Jane Austin's Pride and Prejudice: A Famous Work of England's Regency Period

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The Regency Period in England was an extravagant era often associated with prominent social, political, economic, and artistic advancements. It took place in the early 1800’s and was a time of much elegance and aristocracy. Movies and books set in this time period all seem to highlight the elegance and romance that was prevalent at the time. Famous Regency Era literary works, such as Pride and Prejudice, portray young English women getting their happily-ever-after endings with their true loves. Unfortunately, such endings did not actually happen to real women of the era because they lived very austere and vapid lives. They hardly had a choice in many of their lives’ decisions and had little to no career options. These women were raised from birth to be lady-like, obedient, and agreeable in order to attract respectable men to marry, as they were fully dependant on men. Women were essentially treated as property passed on from their fathers to their husbands. They had many restrictions placed on them and often weren’t even allowed to walk outside without proper accompaniment. Because the expectations placed on women were so rigid and absurd, some feminist authors from the time ridiculed these social standards in their writing. Famous novelist Jane Austen was known for satirizing many social customs of the Regency Period in her romantic fiction novels, placing a special emphasis on women’s rights. Pride and Prejudice in particular depicted protagonist Elizabeth Bennet as a smart, headstrong, free thinking individual who didn’t let negative outside forces sway her beliefs. In Pride and Prejudice, Austen challenges the social propriety and creates her own ideals for women through Elizabeth Bennet’s independence, intelligence, and stron...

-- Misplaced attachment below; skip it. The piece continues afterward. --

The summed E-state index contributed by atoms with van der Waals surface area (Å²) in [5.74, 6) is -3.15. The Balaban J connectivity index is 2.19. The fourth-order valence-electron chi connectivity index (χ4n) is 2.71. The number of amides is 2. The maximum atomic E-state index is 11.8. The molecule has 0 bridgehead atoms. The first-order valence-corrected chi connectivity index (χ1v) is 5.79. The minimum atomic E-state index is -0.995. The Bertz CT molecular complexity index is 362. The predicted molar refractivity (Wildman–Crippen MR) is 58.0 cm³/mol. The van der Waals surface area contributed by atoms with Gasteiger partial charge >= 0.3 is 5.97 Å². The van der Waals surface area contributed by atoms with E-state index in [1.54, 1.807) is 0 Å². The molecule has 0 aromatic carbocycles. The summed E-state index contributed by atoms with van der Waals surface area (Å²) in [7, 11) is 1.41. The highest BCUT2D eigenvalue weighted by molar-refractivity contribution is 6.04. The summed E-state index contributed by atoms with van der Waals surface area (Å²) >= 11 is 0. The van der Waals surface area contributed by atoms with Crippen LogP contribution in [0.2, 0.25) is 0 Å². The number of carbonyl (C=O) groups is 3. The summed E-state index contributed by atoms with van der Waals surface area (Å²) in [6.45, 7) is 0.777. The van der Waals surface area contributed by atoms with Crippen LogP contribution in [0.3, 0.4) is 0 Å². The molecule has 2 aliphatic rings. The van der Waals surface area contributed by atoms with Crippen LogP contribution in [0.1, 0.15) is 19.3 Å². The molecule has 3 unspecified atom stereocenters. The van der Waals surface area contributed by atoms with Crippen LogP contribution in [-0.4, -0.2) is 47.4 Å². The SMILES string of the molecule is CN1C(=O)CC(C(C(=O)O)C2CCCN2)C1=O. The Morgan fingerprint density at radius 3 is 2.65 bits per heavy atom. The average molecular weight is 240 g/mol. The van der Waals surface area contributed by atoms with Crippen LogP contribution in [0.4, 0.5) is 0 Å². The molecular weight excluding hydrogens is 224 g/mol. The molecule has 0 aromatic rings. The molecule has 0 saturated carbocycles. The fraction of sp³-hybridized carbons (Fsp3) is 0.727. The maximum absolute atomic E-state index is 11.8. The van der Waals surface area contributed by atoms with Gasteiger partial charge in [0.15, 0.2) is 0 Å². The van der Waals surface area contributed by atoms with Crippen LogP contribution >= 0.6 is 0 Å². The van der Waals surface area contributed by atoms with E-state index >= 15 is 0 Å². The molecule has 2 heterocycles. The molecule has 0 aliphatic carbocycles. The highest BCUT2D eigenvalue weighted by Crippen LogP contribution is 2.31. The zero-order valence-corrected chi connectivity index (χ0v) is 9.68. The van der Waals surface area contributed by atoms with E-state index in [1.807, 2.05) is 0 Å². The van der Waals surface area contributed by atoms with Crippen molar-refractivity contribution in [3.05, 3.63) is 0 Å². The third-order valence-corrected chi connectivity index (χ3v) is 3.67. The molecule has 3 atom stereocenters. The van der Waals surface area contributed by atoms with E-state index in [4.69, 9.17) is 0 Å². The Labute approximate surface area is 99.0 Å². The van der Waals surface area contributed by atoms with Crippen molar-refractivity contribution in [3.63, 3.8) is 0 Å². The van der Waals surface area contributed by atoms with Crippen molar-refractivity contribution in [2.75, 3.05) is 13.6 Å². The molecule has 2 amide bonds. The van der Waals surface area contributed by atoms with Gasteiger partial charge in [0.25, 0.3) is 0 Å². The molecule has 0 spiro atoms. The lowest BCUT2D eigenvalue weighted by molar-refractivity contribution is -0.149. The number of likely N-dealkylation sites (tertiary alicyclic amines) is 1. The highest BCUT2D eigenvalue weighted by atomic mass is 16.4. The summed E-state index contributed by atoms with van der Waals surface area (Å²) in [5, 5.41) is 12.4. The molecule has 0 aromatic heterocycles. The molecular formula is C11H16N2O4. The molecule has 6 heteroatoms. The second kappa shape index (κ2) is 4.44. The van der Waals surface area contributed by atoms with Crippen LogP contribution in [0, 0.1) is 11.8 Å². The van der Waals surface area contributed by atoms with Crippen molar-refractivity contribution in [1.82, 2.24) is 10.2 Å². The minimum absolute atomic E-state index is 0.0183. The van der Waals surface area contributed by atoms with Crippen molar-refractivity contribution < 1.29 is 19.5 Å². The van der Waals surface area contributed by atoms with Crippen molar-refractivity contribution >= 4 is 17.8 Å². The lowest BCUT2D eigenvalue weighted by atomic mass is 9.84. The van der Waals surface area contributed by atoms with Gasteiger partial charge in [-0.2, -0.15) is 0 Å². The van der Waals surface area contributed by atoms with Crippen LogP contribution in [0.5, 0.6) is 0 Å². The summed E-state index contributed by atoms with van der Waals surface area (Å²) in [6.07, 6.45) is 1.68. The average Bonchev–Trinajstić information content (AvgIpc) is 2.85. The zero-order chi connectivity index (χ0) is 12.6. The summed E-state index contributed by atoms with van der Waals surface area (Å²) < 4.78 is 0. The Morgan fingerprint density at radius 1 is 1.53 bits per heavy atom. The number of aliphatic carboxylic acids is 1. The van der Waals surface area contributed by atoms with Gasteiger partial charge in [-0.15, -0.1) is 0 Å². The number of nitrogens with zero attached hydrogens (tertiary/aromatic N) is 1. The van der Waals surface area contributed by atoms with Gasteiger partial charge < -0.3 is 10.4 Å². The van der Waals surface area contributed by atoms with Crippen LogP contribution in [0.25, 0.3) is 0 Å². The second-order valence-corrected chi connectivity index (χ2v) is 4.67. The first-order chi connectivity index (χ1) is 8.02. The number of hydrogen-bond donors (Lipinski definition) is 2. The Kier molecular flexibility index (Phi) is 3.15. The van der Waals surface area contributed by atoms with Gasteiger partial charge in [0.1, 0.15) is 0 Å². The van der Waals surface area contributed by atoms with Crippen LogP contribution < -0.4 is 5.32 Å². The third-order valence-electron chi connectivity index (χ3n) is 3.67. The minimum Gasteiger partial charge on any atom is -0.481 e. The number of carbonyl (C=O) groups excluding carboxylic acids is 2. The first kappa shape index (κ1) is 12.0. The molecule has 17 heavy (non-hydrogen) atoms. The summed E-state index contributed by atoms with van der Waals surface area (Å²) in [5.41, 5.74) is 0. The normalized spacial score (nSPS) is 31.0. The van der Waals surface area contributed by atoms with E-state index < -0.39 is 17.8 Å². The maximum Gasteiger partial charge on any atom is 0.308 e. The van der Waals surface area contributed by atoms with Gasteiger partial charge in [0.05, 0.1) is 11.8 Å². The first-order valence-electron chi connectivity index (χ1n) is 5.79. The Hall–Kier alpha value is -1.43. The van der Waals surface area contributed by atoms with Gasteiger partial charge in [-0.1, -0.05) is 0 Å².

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...stantly trying to be agreeable and passive and allowed her to speak her mind and act upon her values. Elizabeth was very active in her life and expressed her thoughts when she wasn’t happy with something. This is in stark contrast with agreeable, passive women that were idealized by society in the Regency Period. Because Elizabeth was so independent and freethinking, Austen gave her an ideal ending and initiated the rewriting of societal norms for women in the process. Austen was known for her subtle but powerful social commentary in her books, especially on women’s rights and equality. Her ideas of how women should live and be treated were very ahead of her time and she helped pave the way for other feminists. Her character, Elizabeth Bennet, will always be iconic in the history of feminism for being one of the first to promote female independence and individuality.
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